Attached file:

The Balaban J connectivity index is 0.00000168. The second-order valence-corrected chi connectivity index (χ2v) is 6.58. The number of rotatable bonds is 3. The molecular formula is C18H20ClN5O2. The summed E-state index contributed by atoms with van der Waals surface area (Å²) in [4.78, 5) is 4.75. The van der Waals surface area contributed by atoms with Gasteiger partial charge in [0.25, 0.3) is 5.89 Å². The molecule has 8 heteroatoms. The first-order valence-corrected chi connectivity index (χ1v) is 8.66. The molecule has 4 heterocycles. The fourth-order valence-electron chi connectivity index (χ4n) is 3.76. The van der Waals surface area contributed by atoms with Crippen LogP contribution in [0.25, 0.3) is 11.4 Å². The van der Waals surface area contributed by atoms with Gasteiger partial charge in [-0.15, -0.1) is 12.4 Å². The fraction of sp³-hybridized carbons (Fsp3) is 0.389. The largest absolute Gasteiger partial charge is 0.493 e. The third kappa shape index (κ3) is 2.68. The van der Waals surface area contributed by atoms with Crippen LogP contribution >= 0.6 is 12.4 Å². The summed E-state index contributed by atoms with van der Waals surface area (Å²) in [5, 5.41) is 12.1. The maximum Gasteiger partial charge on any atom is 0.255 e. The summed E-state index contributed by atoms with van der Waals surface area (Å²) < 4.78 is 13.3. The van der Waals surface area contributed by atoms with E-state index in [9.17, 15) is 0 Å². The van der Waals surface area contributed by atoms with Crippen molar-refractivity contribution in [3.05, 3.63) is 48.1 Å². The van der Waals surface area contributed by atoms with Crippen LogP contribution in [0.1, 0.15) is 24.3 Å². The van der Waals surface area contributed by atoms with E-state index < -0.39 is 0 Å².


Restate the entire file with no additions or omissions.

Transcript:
The Balaban J connectivity index is 0.00000168. The second-order valence-corrected chi connectivity index (χ2v) is 6.58. The number of rotatable bonds is 3. The molecular formula is C18H20ClN5O2. The summed E-state index contributed by atoms with van der Waals surface area (Å²) in [4.78, 5) is 4.75. The van der Waals surface area contributed by atoms with Gasteiger partial charge in [0.25, 0.3) is 5.89 Å². The molecule has 8 heteroatoms. The first-order valence-corrected chi connectivity index (χ1v) is 8.66. The molecule has 4 heterocycles. The fourth-order valence-electron chi connectivity index (χ4n) is 3.76. The van der Waals surface area contributed by atoms with Crippen LogP contribution in [0.25, 0.3) is 11.4 Å². The van der Waals surface area contributed by atoms with Gasteiger partial charge in [-0.15, -0.1) is 12.4 Å². The fraction of sp³-hybridized carbons (Fsp3) is 0.389. The largest absolute Gasteiger partial charge is 0.493 e. The third kappa shape index (κ3) is 2.68. The van der Waals surface area contributed by atoms with Crippen LogP contribution >= 0.6 is 12.4 Å². The summed E-state index contributed by atoms with van der Waals surface area (Å²) in [5, 5.41) is 12.1. The maximum Gasteiger partial charge on any atom is 0.255 e. The summed E-state index contributed by atoms with van der Waals surface area (Å²) < 4.78 is 13.3. The van der Waals surface area contributed by atoms with E-state index in [9.17, 15) is 0 Å². The van der Waals surface area contributed by atoms with Crippen molar-refractivity contribution in [3.05, 3.63) is 48.1 Å². The van der Waals surface area contributed by atoms with Crippen LogP contribution in [0.1, 0.15) is 24.3 Å². The van der Waals surface area contributed by atoms with E-state index < -0.39 is 0 Å².